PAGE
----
Here is our answer to a question posed in response to the excellent True North article we posted yesterday. “What about the rights of terminal people in great pain?”
Let’s be clear about a few things regarding the “rights of terminal patients in great pain”.
1. When we consider the law that was proposed and defeated in Vermont, we are not talking about suicide but about assistance in suicide. A person who commits suicide is not breaking any law. We try to help people who try and fail to commit suicide; we do not fine them or put them in jail, though we may sometimes commit them to a psychiatric facility and restrict their freedom in order to protect them from themselves. All people have problems, and a terminal diagnosis is simply another human problem: whether a person has a terminal diagnosis or not makes no difference and should make no difference in the way society treats his suicide or attempts at suicide.
2. If a person is determined to commit suicide, no one can stop him. The fact that the suicide rate is high without legalization of assistance in suicide speaks for itself.
3. A terminally ill person receiving medications for pain has ample means to commit suicide without “violence to himself”. He is likely to possess some of the same drugs that would be prescribed in lethal doses if assistance in suicide were legalized. All he has to do is save them up. If a person wants to have the oft-cited “security” of knowing he can kill himself if he decides his problems are too much to bear, he can save prescription sleeping medications, which he can get without a terminal diagnosis. One proponent of assisted suicide wrote that his relative who committed suicide when she became terminally ill had done this for years; obviously she was a suicidal person.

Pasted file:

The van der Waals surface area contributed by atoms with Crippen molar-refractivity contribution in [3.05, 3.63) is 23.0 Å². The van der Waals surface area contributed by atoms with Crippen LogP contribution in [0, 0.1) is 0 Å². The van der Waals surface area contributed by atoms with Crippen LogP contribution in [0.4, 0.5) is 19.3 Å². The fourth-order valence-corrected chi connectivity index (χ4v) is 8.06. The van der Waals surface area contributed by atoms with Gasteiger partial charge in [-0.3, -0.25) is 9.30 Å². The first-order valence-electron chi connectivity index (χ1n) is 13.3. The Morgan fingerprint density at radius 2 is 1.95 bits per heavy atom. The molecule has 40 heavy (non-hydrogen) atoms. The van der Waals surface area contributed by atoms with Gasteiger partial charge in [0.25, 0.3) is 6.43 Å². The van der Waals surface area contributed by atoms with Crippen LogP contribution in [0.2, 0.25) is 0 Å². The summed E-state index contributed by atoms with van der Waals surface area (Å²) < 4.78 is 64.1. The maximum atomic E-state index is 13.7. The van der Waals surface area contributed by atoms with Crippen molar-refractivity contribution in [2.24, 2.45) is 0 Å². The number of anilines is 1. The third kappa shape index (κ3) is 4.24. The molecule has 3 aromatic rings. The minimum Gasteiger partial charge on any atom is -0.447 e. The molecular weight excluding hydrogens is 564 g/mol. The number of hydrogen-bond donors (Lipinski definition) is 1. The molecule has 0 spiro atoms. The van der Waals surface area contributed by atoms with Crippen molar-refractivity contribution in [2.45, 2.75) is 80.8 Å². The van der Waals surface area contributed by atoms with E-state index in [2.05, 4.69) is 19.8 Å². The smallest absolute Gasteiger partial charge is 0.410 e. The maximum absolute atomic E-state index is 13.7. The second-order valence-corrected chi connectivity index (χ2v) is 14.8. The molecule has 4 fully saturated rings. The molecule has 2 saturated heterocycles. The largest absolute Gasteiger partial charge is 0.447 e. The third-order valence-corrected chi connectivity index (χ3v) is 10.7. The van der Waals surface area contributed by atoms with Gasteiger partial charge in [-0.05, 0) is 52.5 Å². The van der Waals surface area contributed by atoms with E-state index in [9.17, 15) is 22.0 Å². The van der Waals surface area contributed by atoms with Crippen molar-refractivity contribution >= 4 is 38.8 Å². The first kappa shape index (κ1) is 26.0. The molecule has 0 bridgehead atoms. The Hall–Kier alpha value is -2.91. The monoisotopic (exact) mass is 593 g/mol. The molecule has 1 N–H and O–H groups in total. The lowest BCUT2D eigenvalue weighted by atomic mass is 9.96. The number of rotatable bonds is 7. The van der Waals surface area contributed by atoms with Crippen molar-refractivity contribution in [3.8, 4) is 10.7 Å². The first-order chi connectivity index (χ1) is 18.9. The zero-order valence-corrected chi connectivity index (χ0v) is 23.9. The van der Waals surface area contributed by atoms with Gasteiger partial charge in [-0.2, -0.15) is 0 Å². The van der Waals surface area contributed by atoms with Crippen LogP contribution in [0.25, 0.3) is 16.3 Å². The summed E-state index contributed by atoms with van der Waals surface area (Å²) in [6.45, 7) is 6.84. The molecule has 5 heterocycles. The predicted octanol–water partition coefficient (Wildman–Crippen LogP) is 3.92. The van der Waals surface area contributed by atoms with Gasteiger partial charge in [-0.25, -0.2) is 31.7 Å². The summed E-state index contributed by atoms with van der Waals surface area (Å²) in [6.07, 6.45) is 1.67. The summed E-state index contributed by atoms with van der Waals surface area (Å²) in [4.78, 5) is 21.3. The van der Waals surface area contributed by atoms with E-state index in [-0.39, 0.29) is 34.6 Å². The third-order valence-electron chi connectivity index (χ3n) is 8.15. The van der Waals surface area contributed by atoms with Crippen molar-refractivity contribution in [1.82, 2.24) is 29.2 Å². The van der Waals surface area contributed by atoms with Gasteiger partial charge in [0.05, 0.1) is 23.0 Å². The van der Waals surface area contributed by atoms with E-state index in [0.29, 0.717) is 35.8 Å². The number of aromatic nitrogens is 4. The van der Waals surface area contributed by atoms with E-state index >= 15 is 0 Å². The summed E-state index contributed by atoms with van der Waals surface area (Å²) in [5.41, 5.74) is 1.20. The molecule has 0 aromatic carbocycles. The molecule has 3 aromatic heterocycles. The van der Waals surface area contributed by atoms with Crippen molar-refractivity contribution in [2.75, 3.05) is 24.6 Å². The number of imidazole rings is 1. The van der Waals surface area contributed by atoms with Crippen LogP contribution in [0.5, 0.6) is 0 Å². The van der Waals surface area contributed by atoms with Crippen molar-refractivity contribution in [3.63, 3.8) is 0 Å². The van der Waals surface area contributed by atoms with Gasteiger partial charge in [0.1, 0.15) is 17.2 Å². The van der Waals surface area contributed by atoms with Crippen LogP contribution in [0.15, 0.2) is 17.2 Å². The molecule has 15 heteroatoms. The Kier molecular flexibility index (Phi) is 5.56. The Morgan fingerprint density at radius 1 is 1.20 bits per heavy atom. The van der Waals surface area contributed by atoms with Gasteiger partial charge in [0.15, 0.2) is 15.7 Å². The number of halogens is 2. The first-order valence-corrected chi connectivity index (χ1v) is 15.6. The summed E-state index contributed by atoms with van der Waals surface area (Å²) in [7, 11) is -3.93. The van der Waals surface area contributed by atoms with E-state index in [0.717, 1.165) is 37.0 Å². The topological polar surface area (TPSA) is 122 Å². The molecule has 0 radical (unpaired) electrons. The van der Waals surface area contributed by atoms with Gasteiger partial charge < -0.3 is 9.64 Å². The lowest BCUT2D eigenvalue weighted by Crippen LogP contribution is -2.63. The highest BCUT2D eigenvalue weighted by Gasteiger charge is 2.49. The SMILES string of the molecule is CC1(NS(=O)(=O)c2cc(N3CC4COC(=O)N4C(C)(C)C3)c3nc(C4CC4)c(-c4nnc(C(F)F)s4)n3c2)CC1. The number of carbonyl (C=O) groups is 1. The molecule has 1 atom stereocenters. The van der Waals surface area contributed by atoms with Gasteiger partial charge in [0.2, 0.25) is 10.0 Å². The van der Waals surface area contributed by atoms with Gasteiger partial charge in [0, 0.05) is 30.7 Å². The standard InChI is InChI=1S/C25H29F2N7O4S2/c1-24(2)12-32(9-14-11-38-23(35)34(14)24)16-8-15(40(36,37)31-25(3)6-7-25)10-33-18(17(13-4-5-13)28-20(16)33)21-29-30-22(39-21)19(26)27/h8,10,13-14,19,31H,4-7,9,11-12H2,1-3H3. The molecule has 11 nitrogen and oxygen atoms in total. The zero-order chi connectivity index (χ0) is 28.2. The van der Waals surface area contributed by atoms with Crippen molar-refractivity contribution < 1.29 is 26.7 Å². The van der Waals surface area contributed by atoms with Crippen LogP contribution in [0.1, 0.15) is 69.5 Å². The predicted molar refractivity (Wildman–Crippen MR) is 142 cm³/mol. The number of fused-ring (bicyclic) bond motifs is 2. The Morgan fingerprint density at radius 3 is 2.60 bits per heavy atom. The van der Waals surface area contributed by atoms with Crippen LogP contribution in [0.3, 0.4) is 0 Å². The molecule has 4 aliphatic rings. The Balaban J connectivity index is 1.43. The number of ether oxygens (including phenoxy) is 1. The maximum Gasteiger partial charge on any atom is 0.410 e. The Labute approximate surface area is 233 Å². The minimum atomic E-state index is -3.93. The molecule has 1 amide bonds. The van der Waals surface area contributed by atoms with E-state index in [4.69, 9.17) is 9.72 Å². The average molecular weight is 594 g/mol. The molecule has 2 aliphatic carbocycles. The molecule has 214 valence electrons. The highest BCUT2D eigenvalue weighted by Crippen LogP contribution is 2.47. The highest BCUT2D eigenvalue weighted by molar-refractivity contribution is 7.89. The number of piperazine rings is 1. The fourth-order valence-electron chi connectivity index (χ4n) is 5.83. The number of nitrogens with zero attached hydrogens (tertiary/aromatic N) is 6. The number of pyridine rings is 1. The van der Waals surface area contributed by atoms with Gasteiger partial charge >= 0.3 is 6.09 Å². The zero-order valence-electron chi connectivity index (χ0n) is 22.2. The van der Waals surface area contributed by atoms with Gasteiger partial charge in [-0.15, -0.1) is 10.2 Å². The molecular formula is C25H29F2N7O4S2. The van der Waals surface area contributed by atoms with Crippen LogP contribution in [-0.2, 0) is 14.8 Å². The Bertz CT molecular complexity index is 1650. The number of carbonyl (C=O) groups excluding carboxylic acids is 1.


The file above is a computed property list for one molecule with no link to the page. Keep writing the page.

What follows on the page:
4. Patients who request assistance in suicide where it is legal do not cite “extreme pain” or the fear of it among their top reasons. According to the Oregon reports, the top reasons for wanting to commit suicide are fear of losing autonomy and fear of not being able to do things one considers enjoyable; these reasons resemble “needing to impose on family for everything care for long weeks”. Can we as a society not come up with a solution for fear of dependency that is more humane than assistance in suicide, especially since, as the commentator seems to admit in citing the article’s “good points”, legalization would present a threat to the elderly, people with disabilities, anyone feeling despair, the poor, and in fact everyone facing a time in life that will inevitably arrive for us all, a time when we have to stop denying what was always the case anyway; people need other people. That’s a reality proponents of assisted suicide seem determined to ignore, but it is reality nonetheless.